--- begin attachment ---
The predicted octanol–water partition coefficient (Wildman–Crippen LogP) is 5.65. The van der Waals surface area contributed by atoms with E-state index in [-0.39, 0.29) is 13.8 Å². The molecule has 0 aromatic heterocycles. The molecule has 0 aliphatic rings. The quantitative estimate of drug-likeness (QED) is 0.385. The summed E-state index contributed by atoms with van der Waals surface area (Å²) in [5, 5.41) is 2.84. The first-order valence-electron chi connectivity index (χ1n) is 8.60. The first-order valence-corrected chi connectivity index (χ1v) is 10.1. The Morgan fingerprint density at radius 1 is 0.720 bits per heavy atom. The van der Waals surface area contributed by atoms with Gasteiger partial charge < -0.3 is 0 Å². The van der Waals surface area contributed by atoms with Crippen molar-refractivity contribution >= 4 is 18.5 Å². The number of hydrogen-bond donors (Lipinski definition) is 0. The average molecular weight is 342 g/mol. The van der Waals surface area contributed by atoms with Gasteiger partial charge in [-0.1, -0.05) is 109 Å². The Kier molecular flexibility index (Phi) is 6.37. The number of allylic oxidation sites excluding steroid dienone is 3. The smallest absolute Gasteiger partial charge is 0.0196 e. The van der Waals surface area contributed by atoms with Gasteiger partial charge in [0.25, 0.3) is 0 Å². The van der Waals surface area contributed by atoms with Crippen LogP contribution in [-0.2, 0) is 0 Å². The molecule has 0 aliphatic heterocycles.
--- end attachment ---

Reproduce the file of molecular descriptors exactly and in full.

The predicted octanol–water partition coefficient (Wildman–Crippen LogP) is 5.65. The van der Waals surface area contributed by atoms with E-state index in [-0.39, 0.29) is 13.8 Å². The molecule has 0 aromatic heterocycles. The molecule has 0 aliphatic rings. The quantitative estimate of drug-likeness (QED) is 0.385. The summed E-state index contributed by atoms with van der Waals surface area (Å²) in [5, 5.41) is 2.84. The first-order valence-electron chi connectivity index (χ1n) is 8.60. The first-order valence-corrected chi connectivity index (χ1v) is 10.1. The Morgan fingerprint density at radius 1 is 0.720 bits per heavy atom. The van der Waals surface area contributed by atoms with Gasteiger partial charge < -0.3 is 0 Å². The van der Waals surface area contributed by atoms with Crippen molar-refractivity contribution >= 4 is 18.5 Å². The number of hydrogen-bond donors (Lipinski definition) is 0. The average molecular weight is 342 g/mol. The van der Waals surface area contributed by atoms with Gasteiger partial charge in [-0.1, -0.05) is 109 Å². The Kier molecular flexibility index (Phi) is 6.37. The number of allylic oxidation sites excluding steroid dienone is 3. The smallest absolute Gasteiger partial charge is 0.0196 e. The van der Waals surface area contributed by atoms with Gasteiger partial charge in [0.25, 0.3) is 0 Å². The van der Waals surface area contributed by atoms with Crippen LogP contribution in [-0.2, 0) is 0 Å². The molecule has 0 aliphatic heterocycles.